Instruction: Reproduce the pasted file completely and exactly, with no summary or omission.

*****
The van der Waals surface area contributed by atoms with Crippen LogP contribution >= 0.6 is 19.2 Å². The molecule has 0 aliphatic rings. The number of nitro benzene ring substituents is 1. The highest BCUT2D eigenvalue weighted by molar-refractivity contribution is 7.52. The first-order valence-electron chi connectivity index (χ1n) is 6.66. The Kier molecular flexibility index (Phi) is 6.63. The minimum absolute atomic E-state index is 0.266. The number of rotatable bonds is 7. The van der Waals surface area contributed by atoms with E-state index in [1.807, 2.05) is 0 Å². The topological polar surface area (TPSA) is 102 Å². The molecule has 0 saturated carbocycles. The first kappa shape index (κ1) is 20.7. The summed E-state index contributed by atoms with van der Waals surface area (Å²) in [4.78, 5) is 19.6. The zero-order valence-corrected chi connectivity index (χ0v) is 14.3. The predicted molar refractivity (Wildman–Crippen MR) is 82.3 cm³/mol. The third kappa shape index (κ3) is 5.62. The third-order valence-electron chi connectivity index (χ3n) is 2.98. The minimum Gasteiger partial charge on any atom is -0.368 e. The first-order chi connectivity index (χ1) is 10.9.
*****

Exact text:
The van der Waals surface area contributed by atoms with Crippen LogP contribution >= 0.6 is 19.2 Å². The molecule has 0 aliphatic rings. The number of nitro benzene ring substituents is 1. The highest BCUT2D eigenvalue weighted by molar-refractivity contribution is 7.52. The first-order valence-electron chi connectivity index (χ1n) is 6.66. The Kier molecular flexibility index (Phi) is 6.63. The minimum absolute atomic E-state index is 0.266. The number of rotatable bonds is 7. The van der Waals surface area contributed by atoms with E-state index in [1.807, 2.05) is 0 Å². The topological polar surface area (TPSA) is 102 Å². The molecule has 0 saturated carbocycles. The first kappa shape index (κ1) is 20.7. The summed E-state index contributed by atoms with van der Waals surface area (Å²) in [4.78, 5) is 19.6. The zero-order valence-corrected chi connectivity index (χ0v) is 14.3. The predicted molar refractivity (Wildman–Crippen MR) is 82.3 cm³/mol. The third kappa shape index (κ3) is 5.62. The third-order valence-electron chi connectivity index (χ3n) is 2.98. The minimum Gasteiger partial charge on any atom is -0.368 e. The first-order chi connectivity index (χ1) is 10.9.